• The Animal-Friendly Keto King (or Queen)
  • The 30 Day No-Meat Keto Experiment

OK, I admit, some of these were way too cheesy, but they get the point across. The title will help shape the direction of the book before you start with creating the outline or structure.

3. Craft a Benefit-Focused Subtitle

The subtitle is your chance to really hook the potential reader or customer into wanting to read more. It basically gives a detailed, benefit-focused description of the book. In other words, it answers “what’s in it for them?”.

A few examples to illustrate powerful book subtitles:

  • 26 Powerful Lessons I Learned Living a Meat-Free Keto Diet
  • How to Increase Your Energy While Saving the Planet
  • 96 Delicious & Mouthwatering (20-Min or Less) Vegetarian Keto Recipes
  • A No-Nonsense Guide To Transition Into a Vegetarian Keto Diet

See how they basically suck you into wanting to read more? I would hammer out at least 20 of these (or more ideally) and then select the best one that draws your attention the most.

4. Draft the Outline & Structure

The next step is to draft out how you want your book structured. Of course, if you’re (still!) too busy, you can get someone else to do this for you, but they may not know the most comprehensive approach and could leave out important topics and points that your audience needs. This step involves two parts: Research & Refinement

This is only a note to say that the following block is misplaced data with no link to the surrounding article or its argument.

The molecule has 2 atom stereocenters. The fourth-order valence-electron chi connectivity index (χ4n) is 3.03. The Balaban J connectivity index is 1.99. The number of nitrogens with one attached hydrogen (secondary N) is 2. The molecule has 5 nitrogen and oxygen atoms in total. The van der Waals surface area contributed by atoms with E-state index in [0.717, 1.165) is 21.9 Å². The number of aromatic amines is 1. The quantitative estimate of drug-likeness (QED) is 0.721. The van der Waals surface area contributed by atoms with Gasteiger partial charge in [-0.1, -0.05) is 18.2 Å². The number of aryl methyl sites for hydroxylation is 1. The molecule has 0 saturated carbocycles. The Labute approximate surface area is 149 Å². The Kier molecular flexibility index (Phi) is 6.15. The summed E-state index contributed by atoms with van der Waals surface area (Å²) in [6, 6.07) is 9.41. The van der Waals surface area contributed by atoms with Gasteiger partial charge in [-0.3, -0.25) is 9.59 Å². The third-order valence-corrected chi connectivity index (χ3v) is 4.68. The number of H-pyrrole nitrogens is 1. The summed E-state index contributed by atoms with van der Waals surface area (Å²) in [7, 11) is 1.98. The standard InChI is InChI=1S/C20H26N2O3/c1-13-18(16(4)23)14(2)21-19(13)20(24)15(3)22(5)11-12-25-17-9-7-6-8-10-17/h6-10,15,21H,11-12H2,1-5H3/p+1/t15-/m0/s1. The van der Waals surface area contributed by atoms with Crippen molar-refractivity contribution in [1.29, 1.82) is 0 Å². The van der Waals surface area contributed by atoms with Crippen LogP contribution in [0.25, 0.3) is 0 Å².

Research

The best way to see what a book on a specific topic should cover is to look at others with the same or similar topic. I’m not saying copy their structure, but make a comprehensive list of all of their main points and questions that they have in their table of contents. That will give you a good pool of ideas to work with. Ideally, look at the books with the most ratings and the highest reviews to understand what the audience perceives as valuable & helpful information.

Refinement

Once you have all of these ideas down, it’s time to refine them by adding your own spin & twist to them. Make a hierarchical structure with at least 2 levels deep of how the table of contents would look like. Start with the primary sections (the chapters). Then under each chapter come up with the sub-sections. Finally, under each sub-section, write 2–3 points (→) that should be covered in there.